Courses@BoaltNOTE: Course offerings change. Classes offered this semester may not be offered in future semesters.
227.4 sec. 1 - Voting Rights (Spring 2011)
Instructor: Robert Rubin (view instructor's teaching evaluations | profile)
View all teaching evaluations for this course
Meeting Time: Th 3:35-5:25
Meeting Location: 111
Course Start: January 13, 2011
Course Control Number (1Ls): 51215
Course Control Number (Non-1Ls): 49579
Voting rights issues are among the most volatile of any questions currently before the courts. Questions of race and whether and how it can be used as a remedy are just one issue area. The role of elected officials vs. "citizen commissions" in drawing legislative lines is another. Should ex-felons be allowed to vote? Is one majority-minority district more empowering than two influence districts? How serious are reports of voter fraud and do they justify imposing restrictions on voters��� rights?
This seminar examines the significant federal statutory developments beginning with the Voting Rights Act of 1965, continuing through the "motor voter" law designed to increase and diversify the pool of voters and touching on more recent efforts to reauthorize or ���sunset��� certain provisions of the 1965 law. Particular emphasis will be placed upon sections 2 (minority vote dilution) and 5 ("preclearance" of voting changes) of the federal Voting Rights Act.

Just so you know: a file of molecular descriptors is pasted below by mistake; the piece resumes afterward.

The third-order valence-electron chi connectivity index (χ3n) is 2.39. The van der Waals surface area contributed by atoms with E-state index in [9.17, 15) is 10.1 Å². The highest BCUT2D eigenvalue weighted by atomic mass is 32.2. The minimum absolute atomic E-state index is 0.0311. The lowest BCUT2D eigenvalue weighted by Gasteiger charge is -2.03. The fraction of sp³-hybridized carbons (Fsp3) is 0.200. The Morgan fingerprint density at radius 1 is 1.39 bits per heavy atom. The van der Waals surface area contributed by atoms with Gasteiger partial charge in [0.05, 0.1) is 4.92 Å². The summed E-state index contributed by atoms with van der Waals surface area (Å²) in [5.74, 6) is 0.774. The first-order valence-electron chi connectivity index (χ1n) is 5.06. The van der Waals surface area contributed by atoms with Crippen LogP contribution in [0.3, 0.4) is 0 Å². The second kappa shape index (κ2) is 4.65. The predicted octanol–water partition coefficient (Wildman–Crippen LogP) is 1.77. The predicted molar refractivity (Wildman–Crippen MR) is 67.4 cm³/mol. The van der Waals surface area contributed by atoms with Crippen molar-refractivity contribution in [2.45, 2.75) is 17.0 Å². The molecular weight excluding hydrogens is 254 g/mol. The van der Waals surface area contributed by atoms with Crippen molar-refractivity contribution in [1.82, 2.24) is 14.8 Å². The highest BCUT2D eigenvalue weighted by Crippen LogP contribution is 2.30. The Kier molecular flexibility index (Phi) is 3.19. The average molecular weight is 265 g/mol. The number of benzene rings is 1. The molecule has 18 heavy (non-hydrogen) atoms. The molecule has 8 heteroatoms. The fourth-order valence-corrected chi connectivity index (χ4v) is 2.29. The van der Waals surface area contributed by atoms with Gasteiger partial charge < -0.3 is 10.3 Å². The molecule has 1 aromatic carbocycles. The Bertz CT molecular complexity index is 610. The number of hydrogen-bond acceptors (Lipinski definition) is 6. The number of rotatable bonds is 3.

The course will also examine state law and specifically, the California Voting Rights Act that was intended to ease some of the more restrictive elements of sec. 2 of the federal Voting Rights Act. Students will have the opportunity to discuss cases brought under the state law, including pending litigation.
The last few weeks of class will be devoted to oral presentations of students��� papers. Finally, students will have the opportunity to participate in mock arguments involving major voting rights cases.
Robert Rubin, a civil rights attorney for the past 30 years, is Litigation Director for the Lawyers' Committee for Civil Rights in San Francisco. Earlier, Rubin was ACLU staff counsel in Mississippi. Rubin has specialized in the areas of immigrant rights and voting rights. He was co-lead counsel in the 1994 successful challenge to Prop. 187, the state initiative that would have expelled all undocumented schoolchildren. Rubin secured the first injunction in the nation ordering a state to comply with the ���motor voter��� law. He was counsel to Latino voters in Monterey County opposed to at-large elections and secured two winning decisions in the U.S. Supreme Court on their behalf. During the 2004 Presidential election, he successfully challenged Ohio���s refusal to provide provisional ballots to persons who had requested, but did not receive, absentee ballots. Finally, Rubin successfully resolved the first four cases filed under the California Voting Rights Act. These actions resulted in the conversion of electoral systems of city councils and school boards from at-large to single-member districts.
This course may satisfy the Writing Requirement.
If you are the instructor or their FSU, you may add a file like a syllabus or a first assignment to this page.
A reader will be used in this class.
Instructor has indicated that no books will be assigned.